Aggarwal et al. (2010) tested the durability of high-volume fly ash concrete and compared it with the high-performance concrete and high strength concrete. They observed that fly ash reduces its compressive strength at early ages and drastic increase of its strength in the later stages. The authors also concluded that concrete with less than 40% replacement of cement with fly ash showed greater strength compared to 40% replacement of cement but gained better strength at 90 days.

    Chand & Dhyani (2015) evaluated the effect of sugar on the compressive strength of concrete. OPC (ACC cement) of 43 grades is used for the cube casting. The cubes having sugar dosages of 0%, 0.06%, 0.08% by weight of cement were casted and the compressive strength of cubes for 7 days, 21 days and 28 days were tested by the authors. They observed that setting time of concrete increased with the increase in dosage of sugar and also the workability of concrete increased. They also reported that there was the increase in the compressive strength of about 16.02% at 28 days compared to ordinary cube.

  3. METHODS AND METHODOLOGY

      1. Materials used:

        Cement: Ordinary Portland cement of 53Grade was used with specific gravity of 3.1.

        Fine Aggregate: M sand of specific gravity 2.6 and conforming to IS-383 Zone 2 was used.

        Coarse Aggregate: Locally available 20mm down and 12mm down aggregates were used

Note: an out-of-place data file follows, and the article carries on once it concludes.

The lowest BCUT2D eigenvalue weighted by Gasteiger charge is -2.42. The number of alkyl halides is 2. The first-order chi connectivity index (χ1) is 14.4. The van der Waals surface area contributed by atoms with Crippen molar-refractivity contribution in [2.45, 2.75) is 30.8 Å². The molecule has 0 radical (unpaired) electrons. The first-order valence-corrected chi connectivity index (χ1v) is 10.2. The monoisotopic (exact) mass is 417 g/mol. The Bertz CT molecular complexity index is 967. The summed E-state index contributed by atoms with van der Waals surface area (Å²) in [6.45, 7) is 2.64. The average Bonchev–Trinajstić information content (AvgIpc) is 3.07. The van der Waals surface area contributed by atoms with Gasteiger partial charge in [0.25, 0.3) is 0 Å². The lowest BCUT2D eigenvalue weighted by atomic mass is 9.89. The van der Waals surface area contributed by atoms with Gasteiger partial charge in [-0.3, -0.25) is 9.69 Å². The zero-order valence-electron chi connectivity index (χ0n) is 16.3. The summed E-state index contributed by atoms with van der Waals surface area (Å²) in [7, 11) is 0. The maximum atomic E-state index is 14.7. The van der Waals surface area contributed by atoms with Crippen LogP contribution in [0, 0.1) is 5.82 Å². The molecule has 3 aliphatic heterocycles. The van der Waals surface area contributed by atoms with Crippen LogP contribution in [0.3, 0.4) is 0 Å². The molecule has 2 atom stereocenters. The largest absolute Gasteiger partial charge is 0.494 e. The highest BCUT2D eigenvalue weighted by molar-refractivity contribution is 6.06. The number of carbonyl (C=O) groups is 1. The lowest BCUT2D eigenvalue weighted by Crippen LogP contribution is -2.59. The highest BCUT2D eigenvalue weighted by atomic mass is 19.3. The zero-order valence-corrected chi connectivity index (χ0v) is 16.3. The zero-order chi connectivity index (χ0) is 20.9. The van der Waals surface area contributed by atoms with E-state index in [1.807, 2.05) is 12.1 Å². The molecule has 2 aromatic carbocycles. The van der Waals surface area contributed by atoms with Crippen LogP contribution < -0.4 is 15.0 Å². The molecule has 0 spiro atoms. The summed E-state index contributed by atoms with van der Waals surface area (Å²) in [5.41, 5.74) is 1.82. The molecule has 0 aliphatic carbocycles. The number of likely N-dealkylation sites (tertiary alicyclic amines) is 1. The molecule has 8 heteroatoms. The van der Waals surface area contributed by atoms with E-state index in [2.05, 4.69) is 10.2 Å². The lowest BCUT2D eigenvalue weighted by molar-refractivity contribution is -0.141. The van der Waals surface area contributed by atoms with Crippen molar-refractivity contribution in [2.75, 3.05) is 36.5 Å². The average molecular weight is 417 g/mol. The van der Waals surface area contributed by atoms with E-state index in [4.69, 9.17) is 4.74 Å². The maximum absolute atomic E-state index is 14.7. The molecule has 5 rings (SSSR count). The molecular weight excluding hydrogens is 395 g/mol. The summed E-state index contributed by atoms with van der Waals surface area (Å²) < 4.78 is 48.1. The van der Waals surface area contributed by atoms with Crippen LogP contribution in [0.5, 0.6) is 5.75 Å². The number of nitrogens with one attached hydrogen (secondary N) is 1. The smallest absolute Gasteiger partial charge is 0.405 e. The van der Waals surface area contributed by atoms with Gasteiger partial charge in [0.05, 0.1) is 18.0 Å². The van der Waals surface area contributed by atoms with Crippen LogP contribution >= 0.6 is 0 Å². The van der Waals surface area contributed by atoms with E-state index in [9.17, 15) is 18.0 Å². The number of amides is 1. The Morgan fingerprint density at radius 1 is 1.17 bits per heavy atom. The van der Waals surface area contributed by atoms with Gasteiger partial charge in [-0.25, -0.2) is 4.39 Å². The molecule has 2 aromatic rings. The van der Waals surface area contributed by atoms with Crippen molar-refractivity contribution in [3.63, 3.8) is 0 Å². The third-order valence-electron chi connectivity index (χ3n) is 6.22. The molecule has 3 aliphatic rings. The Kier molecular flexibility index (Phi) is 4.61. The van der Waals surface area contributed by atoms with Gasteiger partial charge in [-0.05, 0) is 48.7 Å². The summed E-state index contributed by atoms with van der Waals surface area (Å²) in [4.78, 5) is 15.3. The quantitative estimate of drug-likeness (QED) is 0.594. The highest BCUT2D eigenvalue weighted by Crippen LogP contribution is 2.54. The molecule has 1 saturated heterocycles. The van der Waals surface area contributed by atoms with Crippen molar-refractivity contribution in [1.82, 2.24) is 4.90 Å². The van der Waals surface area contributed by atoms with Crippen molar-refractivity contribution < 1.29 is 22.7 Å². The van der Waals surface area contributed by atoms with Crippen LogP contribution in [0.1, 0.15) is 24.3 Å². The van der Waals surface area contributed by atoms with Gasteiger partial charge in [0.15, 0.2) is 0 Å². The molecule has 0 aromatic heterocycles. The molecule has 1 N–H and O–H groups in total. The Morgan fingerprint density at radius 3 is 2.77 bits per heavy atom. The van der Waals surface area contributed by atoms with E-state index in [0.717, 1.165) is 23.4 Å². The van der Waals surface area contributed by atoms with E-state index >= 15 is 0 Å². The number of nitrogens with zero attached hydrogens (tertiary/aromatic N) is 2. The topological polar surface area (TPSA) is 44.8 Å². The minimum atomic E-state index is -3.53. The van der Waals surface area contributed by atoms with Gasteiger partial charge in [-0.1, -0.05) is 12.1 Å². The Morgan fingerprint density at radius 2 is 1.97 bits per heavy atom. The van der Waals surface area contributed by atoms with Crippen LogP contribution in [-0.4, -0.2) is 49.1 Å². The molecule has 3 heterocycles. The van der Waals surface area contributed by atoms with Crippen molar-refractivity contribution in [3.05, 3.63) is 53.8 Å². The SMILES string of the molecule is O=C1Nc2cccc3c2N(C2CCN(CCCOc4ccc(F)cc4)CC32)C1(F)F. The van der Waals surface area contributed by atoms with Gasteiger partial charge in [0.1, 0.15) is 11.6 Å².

Water: Portable drinking water used.

        Fly ash: Class F fly ash from Raichur thermal power plant

        Sugar: Sugar crystals available in the market was used it was dissolved in the water to make it as solution.

      2. Methodology:

    53 grade OPC cement sample was taken to perform the test. Sugar used to perform the experiment was sugar crystals; it was dissolved in required amount of water. In order to determine the Consistency and setting time of cement paste vicat apparatus, conforming to IS: 5513-1976, was used. M40 grade of concrete is considered for the mix design. Four mixes M1, M2, M3 and M4 were prepared. M1 refers to OPC, M2= OPC+Sugar, M3= HVFAC, M4=HVFAC+Sugar. M1, M3

    concrete with SP430 admixture and M2, M4 concrete with sugar solution as admixture were casted. The water-cement ratio of 0.4 for M1, M2 and 0.364 for M3, M4 was adopted. SP-430 of 0.5% by weight of cement for M1 concrete and 0.02% of sugar solution for M2 concrete were used. 40% of HVFA is considered. The mix proportions were arrived at 1: 1.8:3.2 for M1, 1:1.77:3.2 for M2, 1:0.66:2.53:4.66 for M3 and

    1:0.66:2.55:4.71 for M4. The 7 days, 14 days and 28 days strength parameters were noted.

      1. Compressive strength

        Concrete cubes of standard size 100*100*100mm for M1 and M2 induced M40 Grade concrete cubes were casted. The Compressive strength of the concrete cubes at 7 days, 14 days and 28 days were determined, as shown in Table 2.

        Figure 1: Compressive strength testing

      2. Flexural strength

        Beam specimens of size 100*100*500mm for M1,M2, M3 and M4 were casted and the results were shown in Table 3.

        Figure 2: Flexural testing

      3. Split tensile strength

    Cylinders of size 100mm diameter and 200mm height were casted. Split tensile strength at 7 days, 14 days and 28 days were determined, as shown in Table 4.

    3.3 Durability

    Acid Attack

    Durability of concrete is conducted immersing concrete specimens that contain acid solution of 2% of hydrochloric acid solution to the 98% of water for 28 days. Test was conducted for both M1 and M2 mixes.

    Figure 3: Compressive strength test after acid attack

  4. RESULTS

    Table 1: Initial and final setting time

    Sl. No

    % of Sugar